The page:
“I feel bad that I have to take this to the next competition and next practice,” she said. “I need 100 percent success in practice to land the triple axel at the Olympics.”

Satoko Miyahara, a two-time Japan junior champion, was fourth at 191.58 and showed a lot of potential for the future.

The 15-year-old Kyoto native competed to “Poeta” as the first skater of the final group and was superb.

Miki Ando’s bid to make her third Olympic team fell well short of the mark. She came in seventh at 171.12.

Ando performed to “The Firebird” and landed her opening triple lutz/triple loop combo, but then singled her planned triple loop and matters went downhill from there as she was unable to execute several more jumps.

The crowd did give her a very nice send-off in appreciation of her contributions to the sport.

Ando, who is 26 now and gave birth to a daughter in April, announced her retirement from competition earlier in the day on Twitter.

The two-time world champion wrote, “Today will be my last skating as a competitor. I want to fly today!!! And I want to skate with all my heart.”

She finished fifth at the 2010 Vancouver Olympics and 15th in the 2006 Turin Games.

Hanyu leads men’s Olympic squad
Yuzuru Hanyu, who won his second straight national title on Sunday night, will lead the men’s squad for Sochi. Joining Hanyu on the team will be Tatsuki Machida, who was second to Hanyu here and won his two Grand Prix assignments this season, and 2010 world champion Daisuke Takahashi.

Takahashi, the bronze medalist at the Vancouver Games, was selected despite finishing fifth on Sunday following an error-filled free skate.

Narumi Takahashi and Ryuichi Kihara will represent Japan in pairs, while Cathy and Chris Reed will skate for the Hinomaru in ice dance.

The team competition at the Sochi Games begins on Feb. 5, a day before the Opening Ceremony.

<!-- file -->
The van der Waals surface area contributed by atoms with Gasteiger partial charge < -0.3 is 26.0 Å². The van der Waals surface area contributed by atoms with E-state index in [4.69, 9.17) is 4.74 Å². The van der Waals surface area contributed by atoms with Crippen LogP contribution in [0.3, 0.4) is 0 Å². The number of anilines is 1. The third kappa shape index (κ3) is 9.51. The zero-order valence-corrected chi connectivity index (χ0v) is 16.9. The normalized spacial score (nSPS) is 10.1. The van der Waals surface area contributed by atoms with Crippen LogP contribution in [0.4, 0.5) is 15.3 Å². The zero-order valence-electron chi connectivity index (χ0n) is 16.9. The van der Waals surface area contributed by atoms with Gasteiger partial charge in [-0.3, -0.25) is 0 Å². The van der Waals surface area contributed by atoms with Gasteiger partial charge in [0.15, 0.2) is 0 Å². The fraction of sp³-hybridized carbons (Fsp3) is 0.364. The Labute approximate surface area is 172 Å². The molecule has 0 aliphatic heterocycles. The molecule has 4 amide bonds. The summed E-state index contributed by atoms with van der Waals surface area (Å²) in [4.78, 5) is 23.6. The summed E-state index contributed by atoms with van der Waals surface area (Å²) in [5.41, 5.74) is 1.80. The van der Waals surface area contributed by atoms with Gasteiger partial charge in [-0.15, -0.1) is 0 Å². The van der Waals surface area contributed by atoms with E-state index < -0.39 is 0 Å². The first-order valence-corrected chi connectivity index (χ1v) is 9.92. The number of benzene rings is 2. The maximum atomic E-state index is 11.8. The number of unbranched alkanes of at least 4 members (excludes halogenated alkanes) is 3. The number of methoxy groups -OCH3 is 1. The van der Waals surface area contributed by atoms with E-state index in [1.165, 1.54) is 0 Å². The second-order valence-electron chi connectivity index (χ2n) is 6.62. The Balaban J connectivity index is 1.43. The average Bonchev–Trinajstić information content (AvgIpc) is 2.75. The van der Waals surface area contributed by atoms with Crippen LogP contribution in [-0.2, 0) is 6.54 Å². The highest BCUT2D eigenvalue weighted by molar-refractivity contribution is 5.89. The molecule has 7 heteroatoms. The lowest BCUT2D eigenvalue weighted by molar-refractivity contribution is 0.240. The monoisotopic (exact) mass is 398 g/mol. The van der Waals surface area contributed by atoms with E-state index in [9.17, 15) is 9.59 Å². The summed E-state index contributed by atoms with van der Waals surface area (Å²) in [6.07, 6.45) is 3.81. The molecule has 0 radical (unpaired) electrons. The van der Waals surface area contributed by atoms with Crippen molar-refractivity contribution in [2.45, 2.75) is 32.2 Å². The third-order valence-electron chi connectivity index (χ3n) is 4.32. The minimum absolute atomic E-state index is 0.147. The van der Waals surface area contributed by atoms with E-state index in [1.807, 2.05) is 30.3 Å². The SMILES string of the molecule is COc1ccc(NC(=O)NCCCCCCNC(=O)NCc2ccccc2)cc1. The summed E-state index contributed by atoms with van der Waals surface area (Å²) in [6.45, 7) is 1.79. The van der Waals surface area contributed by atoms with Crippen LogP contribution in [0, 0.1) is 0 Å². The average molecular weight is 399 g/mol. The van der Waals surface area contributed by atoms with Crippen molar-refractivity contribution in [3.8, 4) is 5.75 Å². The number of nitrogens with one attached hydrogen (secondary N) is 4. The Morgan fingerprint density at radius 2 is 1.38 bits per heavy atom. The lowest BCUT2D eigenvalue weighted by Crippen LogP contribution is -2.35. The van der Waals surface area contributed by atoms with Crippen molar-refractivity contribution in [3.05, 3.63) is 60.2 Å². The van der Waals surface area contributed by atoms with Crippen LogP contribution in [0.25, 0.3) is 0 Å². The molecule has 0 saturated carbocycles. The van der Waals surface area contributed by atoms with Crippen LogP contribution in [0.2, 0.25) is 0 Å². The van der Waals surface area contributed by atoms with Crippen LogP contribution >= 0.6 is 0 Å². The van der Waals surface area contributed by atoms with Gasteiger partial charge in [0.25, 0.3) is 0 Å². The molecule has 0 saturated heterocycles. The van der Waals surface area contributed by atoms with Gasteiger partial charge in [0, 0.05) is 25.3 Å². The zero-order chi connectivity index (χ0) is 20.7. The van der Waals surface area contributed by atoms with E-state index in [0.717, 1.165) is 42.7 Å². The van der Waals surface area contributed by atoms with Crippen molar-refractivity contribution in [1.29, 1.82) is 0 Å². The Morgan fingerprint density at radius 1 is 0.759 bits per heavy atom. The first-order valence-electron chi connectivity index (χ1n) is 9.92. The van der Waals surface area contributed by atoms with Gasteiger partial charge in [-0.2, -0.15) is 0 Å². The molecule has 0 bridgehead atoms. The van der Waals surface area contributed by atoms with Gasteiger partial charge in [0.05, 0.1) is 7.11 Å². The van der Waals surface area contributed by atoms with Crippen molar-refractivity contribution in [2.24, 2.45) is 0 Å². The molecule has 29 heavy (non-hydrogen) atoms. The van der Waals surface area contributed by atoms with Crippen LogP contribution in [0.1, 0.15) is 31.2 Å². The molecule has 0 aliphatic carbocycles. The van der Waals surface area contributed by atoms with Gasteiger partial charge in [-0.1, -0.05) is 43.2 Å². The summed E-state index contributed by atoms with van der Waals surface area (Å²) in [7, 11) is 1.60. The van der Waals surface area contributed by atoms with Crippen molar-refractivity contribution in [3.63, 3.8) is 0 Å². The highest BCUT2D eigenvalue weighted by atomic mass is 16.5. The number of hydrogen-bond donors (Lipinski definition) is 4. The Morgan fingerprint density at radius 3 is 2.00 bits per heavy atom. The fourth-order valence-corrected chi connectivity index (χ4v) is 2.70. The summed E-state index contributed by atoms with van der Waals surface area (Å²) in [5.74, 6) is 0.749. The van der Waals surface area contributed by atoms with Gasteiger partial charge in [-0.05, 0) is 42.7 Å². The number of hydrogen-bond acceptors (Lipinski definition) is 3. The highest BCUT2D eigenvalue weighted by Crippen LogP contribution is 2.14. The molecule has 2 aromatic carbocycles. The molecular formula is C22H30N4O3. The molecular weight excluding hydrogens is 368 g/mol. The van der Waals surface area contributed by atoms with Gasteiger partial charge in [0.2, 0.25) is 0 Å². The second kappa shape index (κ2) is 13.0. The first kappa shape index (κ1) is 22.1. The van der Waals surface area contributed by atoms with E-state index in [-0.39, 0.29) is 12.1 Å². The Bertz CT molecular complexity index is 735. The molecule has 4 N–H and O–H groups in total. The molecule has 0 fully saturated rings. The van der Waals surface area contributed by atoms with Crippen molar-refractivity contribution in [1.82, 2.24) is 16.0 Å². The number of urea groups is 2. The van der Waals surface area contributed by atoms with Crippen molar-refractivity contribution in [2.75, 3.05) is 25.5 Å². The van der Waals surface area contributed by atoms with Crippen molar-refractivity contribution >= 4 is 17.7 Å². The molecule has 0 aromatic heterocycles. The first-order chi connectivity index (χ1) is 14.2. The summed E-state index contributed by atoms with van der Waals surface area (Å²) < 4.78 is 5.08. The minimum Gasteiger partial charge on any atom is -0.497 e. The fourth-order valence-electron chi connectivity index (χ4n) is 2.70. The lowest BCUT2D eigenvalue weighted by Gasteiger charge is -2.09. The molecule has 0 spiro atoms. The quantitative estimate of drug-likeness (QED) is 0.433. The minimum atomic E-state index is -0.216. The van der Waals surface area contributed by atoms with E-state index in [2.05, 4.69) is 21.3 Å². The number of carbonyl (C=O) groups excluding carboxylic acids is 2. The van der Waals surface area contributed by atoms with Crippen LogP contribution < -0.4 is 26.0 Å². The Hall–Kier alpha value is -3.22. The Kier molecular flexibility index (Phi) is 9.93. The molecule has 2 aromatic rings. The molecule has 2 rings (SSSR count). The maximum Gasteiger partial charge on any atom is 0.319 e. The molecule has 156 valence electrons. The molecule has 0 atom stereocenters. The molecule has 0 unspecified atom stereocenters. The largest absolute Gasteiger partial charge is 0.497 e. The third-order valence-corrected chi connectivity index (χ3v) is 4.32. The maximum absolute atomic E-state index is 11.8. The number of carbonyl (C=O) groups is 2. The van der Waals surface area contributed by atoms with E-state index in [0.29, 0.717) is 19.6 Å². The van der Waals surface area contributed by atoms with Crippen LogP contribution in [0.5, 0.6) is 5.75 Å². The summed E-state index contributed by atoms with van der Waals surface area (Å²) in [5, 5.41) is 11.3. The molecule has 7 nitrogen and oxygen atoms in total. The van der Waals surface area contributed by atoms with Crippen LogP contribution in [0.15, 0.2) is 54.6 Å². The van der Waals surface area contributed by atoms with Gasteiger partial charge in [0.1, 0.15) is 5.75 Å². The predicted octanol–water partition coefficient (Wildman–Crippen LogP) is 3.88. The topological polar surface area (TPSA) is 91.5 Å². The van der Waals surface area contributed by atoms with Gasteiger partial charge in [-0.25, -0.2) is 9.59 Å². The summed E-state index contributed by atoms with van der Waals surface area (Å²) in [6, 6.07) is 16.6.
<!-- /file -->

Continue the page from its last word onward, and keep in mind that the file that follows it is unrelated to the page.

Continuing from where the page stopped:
The same selections for the Olympics will also skate for Japan at the world championships in Saitama in March.

  • Angeline Christina Skater

    Congratulations Akiko for a well deserved Japanese National Title! Champion!!!!!!!!!!!!!

    Her story is one for the movies. She is a great inspiration and is a wonderful role model to everyone.

    When lives gives you setbacks (e.g. anorexia nervosa, lack of political support, personal issues like inconsistency and insecurity), you have to pull yourself up and try again (no matter how many times) in order to succeed.

    Akiko for me goes beyond any points, any position or extension. She is not perfect by all means, but it is her honesty, her heart, her perfect imperfections that make me love her. I know amongst all of you , I am the most emotionally invested when it comes to Akiko (followed her since 2002), but she is worth it and will always be worth it. I love Akiko the way I love Michelle Kwan. These 2 for me are legends of the sport. In terms of achievements and iconic status, MK will be untouchable in terms of titles, but Akiko is also very special. Soulful, ethereal ,enigmatic, charismatic, euphoric skating. An incredible energy that flows from the skater to the audience and to the television. It is something that can never be taught or explained. These 2 just have the Magic. 2 ice goddesses.

    Akiko just draws you into her journey of emotions and she wears her heart on her sleeves (so MK). I am watching Figure skating with so much love because of Akiko. When MK left the magic disappeared for few years but Akiko later came on to the scene and brought the magic in spades. I am so happy and so pleased to finally hear her name Akiko Suzuki – JAPANESE NATIONAL CHAMPION!

    A champion in every sense of the word! She has given the world 2 of the greatest performances of all time!

  • leaf

    Such an incredible competition. I was very moved by each of the competitors. After seeing the radiant faces of Akiko and Kanako at this competition, I want to see Mao’s too! Fingers crossed for the Olympics!